I was given a hammer in the case we ever had an active shooter on my school campus

Grab the hammer. 

Turn off the lights. 

Huddle up the children and stay quiet. 

The adrenaline from the active shooter drills made my heart race and my hands tremble. Although some seasoned teachers have become desensitized by the practicing of the drills over and over again, my eyes would water from the intensity of what we were practicing for. Conjuring up images of my death, I would imagine being slaughtered first, defending my students, if a shooter were to walk into my classroom. My thoughts would then wander to my own children and how they would have to grow up without a mom.  

Scrolling through my Google news feed, I was parked in the pickup line at my son’s elementary school when I saw the story of the shooting in Uvalde. At the time, the headline read: Fourteen students and one teacher killed. My eyes stung with tears as they had done during the active shooter drills when I was teaching. As the hours passed and the story unraveled, the headline evolved: 18 Children, 2 Adults dead; 18 Children, 3 Adults; 19 Children, 2 Adults…  

Grab the hammer. 

Turn off the lights. 

Huddle up the children and stay quiet. 

As a former educator and parent of two, I am urging Americans to read the details of this atrocity. Be devastated. Read them and then re-read them. Read about Eva Mireles and Irma Garcia shielding their students before being killed and the ten-year-old shot to death while trying to call emergency services in that classroom. Read about all the lives lost, look at the pictures, and listen to the stories and comments from the parents, family members and friends experiencing an unfathomable heartache that they may never recover from. Do not try hiding from this reality. Then transform that devastation into fury. Get angry and stay angry until we fix this. Life will carry on for us not directly affected by the massacre, but we cannot let our collective memory fade as time goes on like we’ve done with every school shooting. Forget about today’s new Depp v. Heard headlines and dwell on the fact that our children are not safe when we send them to school. No, we don’t need armed teachers. No, we don’t need more onsite resource officers. We don’t need to weaponize our schools which, for the most part, will only further disparage and penalize our historically marginalized students. And the truth is, I don’t know what the absolute fix is, but we can at least look at the data to support and propose a viable solution.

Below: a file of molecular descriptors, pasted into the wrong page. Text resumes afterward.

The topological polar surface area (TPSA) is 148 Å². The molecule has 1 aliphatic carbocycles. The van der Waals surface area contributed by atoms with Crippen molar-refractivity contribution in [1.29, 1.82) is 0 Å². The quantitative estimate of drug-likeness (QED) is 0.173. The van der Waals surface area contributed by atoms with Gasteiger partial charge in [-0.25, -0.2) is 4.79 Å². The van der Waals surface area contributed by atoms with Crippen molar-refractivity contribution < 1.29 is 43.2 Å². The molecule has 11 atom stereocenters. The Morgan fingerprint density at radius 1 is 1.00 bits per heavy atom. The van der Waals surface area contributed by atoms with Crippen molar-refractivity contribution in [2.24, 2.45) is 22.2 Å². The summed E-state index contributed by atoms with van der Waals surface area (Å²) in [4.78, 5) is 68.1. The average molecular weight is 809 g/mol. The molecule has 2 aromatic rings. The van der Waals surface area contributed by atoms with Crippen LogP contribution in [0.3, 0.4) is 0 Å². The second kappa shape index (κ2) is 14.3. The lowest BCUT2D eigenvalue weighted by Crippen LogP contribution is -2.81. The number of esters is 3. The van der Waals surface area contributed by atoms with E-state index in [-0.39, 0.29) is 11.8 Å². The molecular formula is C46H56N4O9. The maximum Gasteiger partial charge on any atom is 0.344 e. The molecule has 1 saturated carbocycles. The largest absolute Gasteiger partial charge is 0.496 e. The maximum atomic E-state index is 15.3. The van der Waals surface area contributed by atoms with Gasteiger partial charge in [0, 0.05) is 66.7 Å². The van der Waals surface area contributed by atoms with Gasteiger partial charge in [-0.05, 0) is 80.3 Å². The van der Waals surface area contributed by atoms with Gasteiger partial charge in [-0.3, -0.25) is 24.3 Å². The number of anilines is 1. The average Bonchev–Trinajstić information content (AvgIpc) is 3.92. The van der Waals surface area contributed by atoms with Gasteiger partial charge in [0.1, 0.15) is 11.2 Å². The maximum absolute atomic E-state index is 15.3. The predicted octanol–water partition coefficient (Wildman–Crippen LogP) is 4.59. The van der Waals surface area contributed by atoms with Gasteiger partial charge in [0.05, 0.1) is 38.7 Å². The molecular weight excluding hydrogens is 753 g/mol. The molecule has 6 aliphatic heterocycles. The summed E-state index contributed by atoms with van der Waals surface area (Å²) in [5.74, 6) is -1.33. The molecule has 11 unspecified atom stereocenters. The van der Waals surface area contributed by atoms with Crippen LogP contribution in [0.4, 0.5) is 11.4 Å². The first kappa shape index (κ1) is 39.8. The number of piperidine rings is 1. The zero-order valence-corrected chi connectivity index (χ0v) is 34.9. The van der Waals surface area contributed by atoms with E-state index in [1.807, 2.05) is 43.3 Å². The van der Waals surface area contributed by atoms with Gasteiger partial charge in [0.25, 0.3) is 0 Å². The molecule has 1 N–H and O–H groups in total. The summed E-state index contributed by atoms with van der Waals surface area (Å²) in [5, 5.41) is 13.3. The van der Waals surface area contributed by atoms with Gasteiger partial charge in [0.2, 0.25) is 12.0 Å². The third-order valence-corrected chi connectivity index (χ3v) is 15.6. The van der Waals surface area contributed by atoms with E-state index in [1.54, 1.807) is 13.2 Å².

We have more guns in the US than we do people. Think about that for a minute. Really think about that. 

There are 334 million people in the US, and we have more guns in this nation, a nation at the precipice of emotional and mental ruin, than we do people. We have the highest rate of gun ownership in the world. We have the highest rate of mass shootings in the world. Even for the second amendment evangelicals, the correlation should be clear. From our constitution, we have somehow extrapolated the skewed interpretation of unfettered access to firearms, rejecting common sense gun laws, time and time again.